1. This is an appeal from the judgment of Mr. Justice Beasley sitting on the Original Side in a case brought by the plaintiffs against one Shukoor and Co., one Gaffor Sahib and one Swaminathier. Swaminathier was not originally in the suit but was subsequently added as the 3rd defendant. The plaintiffs are hardware merchants in Madras. Gaffor Sahib, the 2nd Defendant, was a partner with the plaintiffs, but inasmuch as he did not join the plaintiffs in filing the suit he was made the 2nd defendant in the suit. He is also a partner of the defendant firm. The plaintiffs claim that a sum of about Rs. 13,000 was due to them on dealings and the suit was brought to recover that money from Shukoor and Co. They subsequently joined the 3rd defendant on the allegation that the 3rd defendant having purchased the assets and liabilities of Shukoor and Co. in February 1921 made himself thereby liable to pay the debt of the plaintiffs. Shukoor and Co. denied that there was any liability on them to pay the plaintiff company; for they pleaded that if proper account of all the dealings between them and the plaintiff company were taken it would be found that a sum of Rs. 2,000 was due to them. Mr. Swaminathier denied all liability as he was not a party to the dealings and he pleaded that any arrangement between Shukoor and Co. and himself could not be taken advantage of by the plaintiffs as they were not parties to the transaction. The learned trial Judge who tried the case decreed the suit for a sum of Rs. 10,000 and odd against Defendants Nos. 1 and 2 with interest at 12 per cent. and costs but dismissed the suit against the 3rd defendant. He held that there was no privity of conduct between the plaintiffs and the 3rd defendant and that any contract made between the 3rd defendant and Shukoor and Co. to pay certain specified debts of that firm could not be taken advantage of by the plaintiffs. The appeal is against the 3rd defendant by the plaintiffs, Shukoor and Co. not having appealed.
2. After hearing the case argued at considerable length by Mr. G. Krishnaswami Iyer for the appellants I feel no doubt whatsoever that his clients are not entitled to get a decree against Swaminathier at all. It is not pretended that Swaminathaier was a party to the transactions on which the suit is based. The claim against him is made because it is said he having taken over the assets and liabilities of Shukoor and Co. has thereby made himself liable to pay the debt due to the plaintiffs. It is a well-settled principle of law that a person who is not a party to the contract is not entitled to take advantage of it or enforce it. The well known case of Tweedle v. Atkinson  1 B. & Section 393 has laid down that. No doubt, there are certain exceptions to that case; but the present case does not come within any of the recognized exceptions. If we could hold that the sale of the assets of Shukoor and Co. made to Swaminathier was for the benefit of Shukoor and Co.'s creditors including the plaintiffs and there has been thereby created an equitable trust in their favour then we might be justified in holding that the plaintiffs are entitled to enforce that trust and that the assets which Swaminathier had got possession of were liable. It is abundantly clear in this case that there was no such position created. (His Lordship examined the evidence and proceeded.) It would seem, therefore, that on the contract between Shukoor and Co. and Swaminathier there was no undertaking by the latter to pay the plaintiffs' debts. It is difficult to understand how the plaintiffs could take advantage of the assignment under Ex. A and insist upon their debts being paid to them by Swaminathier. There is no question here of any trust at all, for it is perfectly clear that the arrangement under Ex. A was not one for the benefit of Shukoor and Co's creditors. It was an ordinary dealing by transfer of Shukoor and Co.'s firm as a going concern with the goodwill, assets and stock in trade and liabilities to a purchaser like Swaminathier. That does not create in the purchaser a liability as argued by the appellant to pay all the debts of the vendor company irrespective of what the assets obtained are and irrespective of the contract between the vendor and the vendee firms. A proposition like the one advanced before us seems to be absolutely unsupported either by authority or by reason. The learned trial Judge says:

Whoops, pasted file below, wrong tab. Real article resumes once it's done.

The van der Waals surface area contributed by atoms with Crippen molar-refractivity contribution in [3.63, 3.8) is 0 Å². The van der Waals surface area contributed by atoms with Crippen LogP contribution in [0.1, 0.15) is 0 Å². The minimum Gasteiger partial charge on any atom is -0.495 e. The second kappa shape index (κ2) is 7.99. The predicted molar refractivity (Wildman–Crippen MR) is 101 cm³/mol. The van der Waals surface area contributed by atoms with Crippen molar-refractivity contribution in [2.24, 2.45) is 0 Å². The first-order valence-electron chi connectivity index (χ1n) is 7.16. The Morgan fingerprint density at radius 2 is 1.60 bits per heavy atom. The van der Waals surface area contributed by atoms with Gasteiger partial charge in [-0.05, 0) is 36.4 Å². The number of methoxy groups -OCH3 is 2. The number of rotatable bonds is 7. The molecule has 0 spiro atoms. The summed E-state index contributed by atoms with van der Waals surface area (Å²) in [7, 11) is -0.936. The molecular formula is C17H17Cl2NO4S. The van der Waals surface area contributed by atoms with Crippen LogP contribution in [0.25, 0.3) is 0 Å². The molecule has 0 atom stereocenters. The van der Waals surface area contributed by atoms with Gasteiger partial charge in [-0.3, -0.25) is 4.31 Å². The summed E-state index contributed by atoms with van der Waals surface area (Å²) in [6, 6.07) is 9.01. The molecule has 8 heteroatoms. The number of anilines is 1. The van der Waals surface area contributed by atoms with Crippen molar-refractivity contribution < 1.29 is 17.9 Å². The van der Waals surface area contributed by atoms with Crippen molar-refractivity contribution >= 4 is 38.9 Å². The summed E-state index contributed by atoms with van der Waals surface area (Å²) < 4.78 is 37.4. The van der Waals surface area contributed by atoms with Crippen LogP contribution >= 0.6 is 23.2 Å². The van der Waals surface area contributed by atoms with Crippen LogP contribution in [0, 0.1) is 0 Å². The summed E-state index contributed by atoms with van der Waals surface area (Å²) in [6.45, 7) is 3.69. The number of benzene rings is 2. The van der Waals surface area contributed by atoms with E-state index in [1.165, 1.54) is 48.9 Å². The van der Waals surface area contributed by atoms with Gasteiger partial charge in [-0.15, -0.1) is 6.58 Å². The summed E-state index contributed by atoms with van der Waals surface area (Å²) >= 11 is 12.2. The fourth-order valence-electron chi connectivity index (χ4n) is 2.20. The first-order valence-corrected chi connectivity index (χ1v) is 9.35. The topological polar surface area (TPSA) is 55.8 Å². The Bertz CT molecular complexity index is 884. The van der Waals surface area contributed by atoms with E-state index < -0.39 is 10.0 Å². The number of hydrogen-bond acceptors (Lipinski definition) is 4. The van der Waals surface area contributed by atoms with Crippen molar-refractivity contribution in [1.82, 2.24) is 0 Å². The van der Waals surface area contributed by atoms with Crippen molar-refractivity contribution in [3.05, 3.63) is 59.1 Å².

It (the plaintiffs' debt) is not included in the list and, therefore, in my view it is under the agreement a liability in respect of which the 3rd defendant is entitled to be indemnified by the other defendant but that is nevertheless a liability which he has taken over himself subject to that indemnity.